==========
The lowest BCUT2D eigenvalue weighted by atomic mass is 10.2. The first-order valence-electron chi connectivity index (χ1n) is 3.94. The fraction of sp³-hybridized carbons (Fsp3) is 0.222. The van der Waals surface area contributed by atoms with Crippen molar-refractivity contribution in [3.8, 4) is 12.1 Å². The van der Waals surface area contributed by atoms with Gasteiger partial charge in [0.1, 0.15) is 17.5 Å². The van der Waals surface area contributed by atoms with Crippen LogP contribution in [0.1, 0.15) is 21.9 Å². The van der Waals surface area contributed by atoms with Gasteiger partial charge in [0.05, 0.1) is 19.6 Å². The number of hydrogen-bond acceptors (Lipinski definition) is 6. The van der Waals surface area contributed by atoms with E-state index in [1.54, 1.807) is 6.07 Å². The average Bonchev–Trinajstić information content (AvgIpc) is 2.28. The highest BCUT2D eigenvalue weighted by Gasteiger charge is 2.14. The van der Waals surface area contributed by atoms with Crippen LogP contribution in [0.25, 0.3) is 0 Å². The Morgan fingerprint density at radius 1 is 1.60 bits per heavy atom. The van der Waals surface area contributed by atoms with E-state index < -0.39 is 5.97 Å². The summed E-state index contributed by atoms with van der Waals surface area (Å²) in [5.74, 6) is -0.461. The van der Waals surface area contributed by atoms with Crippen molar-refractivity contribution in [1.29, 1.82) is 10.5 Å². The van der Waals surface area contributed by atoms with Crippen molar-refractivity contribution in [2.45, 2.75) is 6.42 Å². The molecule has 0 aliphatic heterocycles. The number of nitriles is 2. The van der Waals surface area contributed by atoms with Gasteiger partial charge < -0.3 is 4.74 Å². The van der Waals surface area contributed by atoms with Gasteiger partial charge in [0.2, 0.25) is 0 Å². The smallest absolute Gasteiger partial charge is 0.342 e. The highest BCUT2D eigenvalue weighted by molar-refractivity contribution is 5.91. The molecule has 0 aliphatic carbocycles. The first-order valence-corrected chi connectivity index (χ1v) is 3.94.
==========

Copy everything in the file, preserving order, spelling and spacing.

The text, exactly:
The lowest BCUT2D eigenvalue weighted by atomic mass is 10.2. The first-order valence-electron chi connectivity index (χ1n) is 3.94. The fraction of sp³-hybridized carbons (Fsp3) is 0.222. The van der Waals surface area contributed by atoms with Crippen molar-refractivity contribution in [3.8, 4) is 12.1 Å². The van der Waals surface area contributed by atoms with Gasteiger partial charge in [0.1, 0.15) is 17.5 Å². The van der Waals surface area contributed by atoms with Crippen LogP contribution in [0.1, 0.15) is 21.9 Å². The van der Waals surface area contributed by atoms with Gasteiger partial charge in [0.05, 0.1) is 19.6 Å². The number of hydrogen-bond acceptors (Lipinski definition) is 6. The van der Waals surface area contributed by atoms with E-state index in [1.54, 1.807) is 6.07 Å². The average Bonchev–Trinajstić information content (AvgIpc) is 2.28. The highest BCUT2D eigenvalue weighted by Gasteiger charge is 2.14. The van der Waals surface area contributed by atoms with Crippen LogP contribution in [0.25, 0.3) is 0 Å². The Morgan fingerprint density at radius 1 is 1.60 bits per heavy atom. The van der Waals surface area contributed by atoms with E-state index < -0.39 is 5.97 Å². The summed E-state index contributed by atoms with van der Waals surface area (Å²) in [5.74, 6) is -0.461. The van der Waals surface area contributed by atoms with Crippen molar-refractivity contribution in [1.29, 1.82) is 10.5 Å². The van der Waals surface area contributed by atoms with Crippen molar-refractivity contribution in [2.45, 2.75) is 6.42 Å². The molecule has 0 aliphatic heterocycles. The number of nitriles is 2. The van der Waals surface area contributed by atoms with Gasteiger partial charge < -0.3 is 4.74 Å². The van der Waals surface area contributed by atoms with Gasteiger partial charge in [0.2, 0.25) is 0 Å². The smallest absolute Gasteiger partial charge is 0.342 e. The highest BCUT2D eigenvalue weighted by molar-refractivity contribution is 5.91. The molecule has 0 aliphatic carbocycles. The first-order valence-corrected chi connectivity index (χ1v) is 3.94.